Recently Answered Questions:



Hi Angela,

Would I approach a Barnes and Noble with a consignment agreement or there’s too much red tape for that?

Thanks!
Kelly

 

Hi Kelly,

First, it’s far easier for a local author to get their books into a local store than it is to get placement in all their stores. This is true for all bookstore chains.

With more than a million new books hitting the market each year, in addition to all the existing books, mid-list titles, classics and best sellers, there are just far too many books for stores to stock now. And, most books are purchased online anyway.

Unless you’re a celebrity or a best selling author, asking Barnes and Noble to stock your book in all their stores just isn’t going to happen, no matter what type of terms you offer. But, you can increase your chances of getting your book into a local bookstore if you remove the financial risk from that store. How? Offer to sell your book on consignment to them.

Please see:
How to Sell to Books on Consignment to Bookstores and Other Retailers

You should know that, in most cases of unknown authors, the time and expense spent trying to get two or three copies on the shelf of a local store may not be worth it. The books are likely to be returned to you later, dusty, bent, and perhaps unsellable.

See:
Marketing to Bookstores – Still a Waste of Time?

It’s usually more lucrative to spend your time marketing directly to the public online. Most of those folks will, in turn, also order your books online.

See:


Yes, online book promoting can be EASY and FUN! Let us show you how, from Day 1 through Day 90…and beyond!



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Get Published in About a Month for $675


Good evening, Angela,

It is an honor to be able to email you. One of your authors recommended me to your website and I am very impressed. I have been told that I should write a book by many and it is a dream of mine to publish a book someday. However, I am very intimidated by the whole process. I have no clue what to do except write!

 Please forgive me if this does not sound professional. I am being real. I was just wondering, is it pretty easy to get started on your website? Do you give details of how to do it or is it like a “self learning” book I would read? Sorry for the questions.

I hope you have a blessed day.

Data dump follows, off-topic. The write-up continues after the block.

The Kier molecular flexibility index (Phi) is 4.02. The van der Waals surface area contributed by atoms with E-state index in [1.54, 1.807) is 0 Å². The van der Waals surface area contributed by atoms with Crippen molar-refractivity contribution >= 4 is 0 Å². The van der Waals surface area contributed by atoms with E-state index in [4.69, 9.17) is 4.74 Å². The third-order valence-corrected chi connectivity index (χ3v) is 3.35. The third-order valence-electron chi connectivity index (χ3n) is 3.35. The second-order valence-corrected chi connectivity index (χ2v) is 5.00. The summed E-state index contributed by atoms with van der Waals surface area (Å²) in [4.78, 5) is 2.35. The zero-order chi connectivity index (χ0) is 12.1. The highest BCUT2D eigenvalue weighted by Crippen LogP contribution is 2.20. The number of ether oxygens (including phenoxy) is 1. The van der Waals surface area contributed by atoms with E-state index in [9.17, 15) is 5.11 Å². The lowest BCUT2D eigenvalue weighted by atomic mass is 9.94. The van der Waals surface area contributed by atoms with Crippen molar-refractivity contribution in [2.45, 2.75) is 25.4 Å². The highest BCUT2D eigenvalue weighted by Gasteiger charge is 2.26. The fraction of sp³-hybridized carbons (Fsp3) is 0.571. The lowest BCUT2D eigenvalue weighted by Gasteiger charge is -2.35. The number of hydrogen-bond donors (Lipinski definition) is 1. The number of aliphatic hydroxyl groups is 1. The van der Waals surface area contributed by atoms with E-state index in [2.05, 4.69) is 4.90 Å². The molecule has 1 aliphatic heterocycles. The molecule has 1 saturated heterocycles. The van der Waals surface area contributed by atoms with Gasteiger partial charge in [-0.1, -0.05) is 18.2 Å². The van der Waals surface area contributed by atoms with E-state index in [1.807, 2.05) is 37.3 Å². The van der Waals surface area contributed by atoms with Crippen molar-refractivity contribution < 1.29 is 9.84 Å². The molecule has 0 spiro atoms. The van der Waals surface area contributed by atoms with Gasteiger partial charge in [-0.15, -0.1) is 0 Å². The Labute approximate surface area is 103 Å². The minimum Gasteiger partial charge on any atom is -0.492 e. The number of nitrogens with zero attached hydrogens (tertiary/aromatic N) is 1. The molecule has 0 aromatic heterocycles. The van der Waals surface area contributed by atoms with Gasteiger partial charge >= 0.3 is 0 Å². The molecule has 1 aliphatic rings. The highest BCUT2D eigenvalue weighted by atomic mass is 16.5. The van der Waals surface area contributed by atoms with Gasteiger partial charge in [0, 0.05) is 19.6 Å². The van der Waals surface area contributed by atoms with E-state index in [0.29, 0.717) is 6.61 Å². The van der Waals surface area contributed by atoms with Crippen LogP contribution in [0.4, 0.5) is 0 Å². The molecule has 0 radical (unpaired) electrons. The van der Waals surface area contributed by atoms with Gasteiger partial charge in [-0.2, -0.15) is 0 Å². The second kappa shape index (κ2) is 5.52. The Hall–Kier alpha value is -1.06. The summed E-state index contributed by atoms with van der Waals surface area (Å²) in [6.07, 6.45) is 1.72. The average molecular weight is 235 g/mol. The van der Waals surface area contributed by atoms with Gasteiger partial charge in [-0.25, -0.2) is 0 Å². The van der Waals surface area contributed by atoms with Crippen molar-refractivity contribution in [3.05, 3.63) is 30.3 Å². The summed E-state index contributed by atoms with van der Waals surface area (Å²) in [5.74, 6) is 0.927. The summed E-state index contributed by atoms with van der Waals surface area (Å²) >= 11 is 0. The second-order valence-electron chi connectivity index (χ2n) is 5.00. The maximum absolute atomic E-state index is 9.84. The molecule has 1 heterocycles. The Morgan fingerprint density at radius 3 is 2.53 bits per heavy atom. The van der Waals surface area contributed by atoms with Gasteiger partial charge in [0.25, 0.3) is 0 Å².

Sincerely,
Reina

Hi Reina,

We actually receive these types of questions all the time. Since publishing is new for so many, it’s natural to wonder how the process works, and even to be intimidated since there are so many publishing horror stories online now (for self-publishing and for traditional publishing!). A few years ago, I came up with this list to show authors how easy it is to work with BookLocker. :)

THE POD PROCESS

After a manuscript is accepted for publication:

1. Author submits our online contract, and fills out a form to choose the book type, size, and paper color (white or creme), etc.

2. Author uploads final manuscript for formatting by BookLocker. Author also starts corresponding directly with our cover designer to ensure their cover is exactly what they want.

3. We format the file, usually within 1-5 days.

4. We send the formatted file back to the author for any final changes or comments. (NOTE: Some POD publishers start charging authors extra for changes at this point. We do not. At BookLocker, authors always get a final chance to make changes and we give them their file so they not only have a copy of their own, but they can also easily make any edits they want rather than sending us a time-consuming list of changes to make.)

5. Author uploads their final manuscript to us.

6. We do a final formatting check, convert to pdf, do some clean-up there, and send it to the author for approval, along with a POD Final form. This form asks for the author’s approval, and asks them for a description for the bookstore sites, the list price, categories they’re interested in, etc. We also determine final spine width at this point, and send that to our designer (if the author ordered cover design from us), or to the author (if they have hired their own cover designer).

7. Author responds to POD Final form with answers to all the questions.